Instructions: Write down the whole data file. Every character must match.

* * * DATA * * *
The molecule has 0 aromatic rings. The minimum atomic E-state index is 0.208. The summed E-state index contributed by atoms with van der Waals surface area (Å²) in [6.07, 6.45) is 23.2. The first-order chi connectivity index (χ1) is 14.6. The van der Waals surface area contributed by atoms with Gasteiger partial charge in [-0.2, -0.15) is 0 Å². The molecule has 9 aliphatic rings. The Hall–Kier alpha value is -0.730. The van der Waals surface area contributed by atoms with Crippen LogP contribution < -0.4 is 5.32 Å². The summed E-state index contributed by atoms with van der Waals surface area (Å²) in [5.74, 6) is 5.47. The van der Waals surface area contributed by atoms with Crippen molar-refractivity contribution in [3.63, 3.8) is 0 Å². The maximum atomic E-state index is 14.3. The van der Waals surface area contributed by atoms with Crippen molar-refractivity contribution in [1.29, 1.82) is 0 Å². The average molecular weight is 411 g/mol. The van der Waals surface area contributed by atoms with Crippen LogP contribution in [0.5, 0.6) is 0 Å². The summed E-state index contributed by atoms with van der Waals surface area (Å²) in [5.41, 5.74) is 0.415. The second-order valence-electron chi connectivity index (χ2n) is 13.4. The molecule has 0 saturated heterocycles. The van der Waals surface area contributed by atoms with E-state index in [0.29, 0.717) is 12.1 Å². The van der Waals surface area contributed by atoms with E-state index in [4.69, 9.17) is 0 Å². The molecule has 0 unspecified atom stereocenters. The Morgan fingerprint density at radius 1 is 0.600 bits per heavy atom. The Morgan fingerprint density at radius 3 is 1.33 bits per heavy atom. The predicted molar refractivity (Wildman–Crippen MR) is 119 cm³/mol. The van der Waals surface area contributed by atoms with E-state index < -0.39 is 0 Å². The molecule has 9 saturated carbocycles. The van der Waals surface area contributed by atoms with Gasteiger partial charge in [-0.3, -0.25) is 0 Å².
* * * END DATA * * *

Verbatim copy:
The molecule has 0 aromatic rings. The minimum atomic E-state index is 0.208. The summed E-state index contributed by atoms with van der Waals surface area (Å²) in [6.07, 6.45) is 23.2. The first-order chi connectivity index (χ1) is 14.6. The van der Waals surface area contributed by atoms with Gasteiger partial charge in [-0.2, -0.15) is 0 Å². The molecule has 9 aliphatic rings. The Hall–Kier alpha value is -0.730. The van der Waals surface area contributed by atoms with Crippen LogP contribution < -0.4 is 5.32 Å². The summed E-state index contributed by atoms with van der Waals surface area (Å²) in [5.74, 6) is 5.47. The van der Waals surface area contributed by atoms with Crippen molar-refractivity contribution in [3.63, 3.8) is 0 Å². The maximum atomic E-state index is 14.3. The van der Waals surface area contributed by atoms with Crippen molar-refractivity contribution in [1.29, 1.82) is 0 Å². The average molecular weight is 411 g/mol. The van der Waals surface area contributed by atoms with Crippen LogP contribution in [0.5, 0.6) is 0 Å². The summed E-state index contributed by atoms with van der Waals surface area (Å²) in [5.41, 5.74) is 0.415. The second-order valence-electron chi connectivity index (χ2n) is 13.4. The molecule has 0 saturated heterocycles. The van der Waals surface area contributed by atoms with E-state index in [0.29, 0.717) is 12.1 Å². The van der Waals surface area contributed by atoms with E-state index in [4.69, 9.17) is 0 Å². The molecule has 0 unspecified atom stereocenters. The Morgan fingerprint density at radius 1 is 0.600 bits per heavy atom. The Morgan fingerprint density at radius 3 is 1.33 bits per heavy atom. The predicted molar refractivity (Wildman–Crippen MR) is 119 cm³/mol. The van der Waals surface area contributed by atoms with E-state index < -0.39 is 0 Å². The molecule has 9 saturated carbocycles. The van der Waals surface area contributed by atoms with Gasteiger partial charge in [-0.3, -0.25) is 0 Å².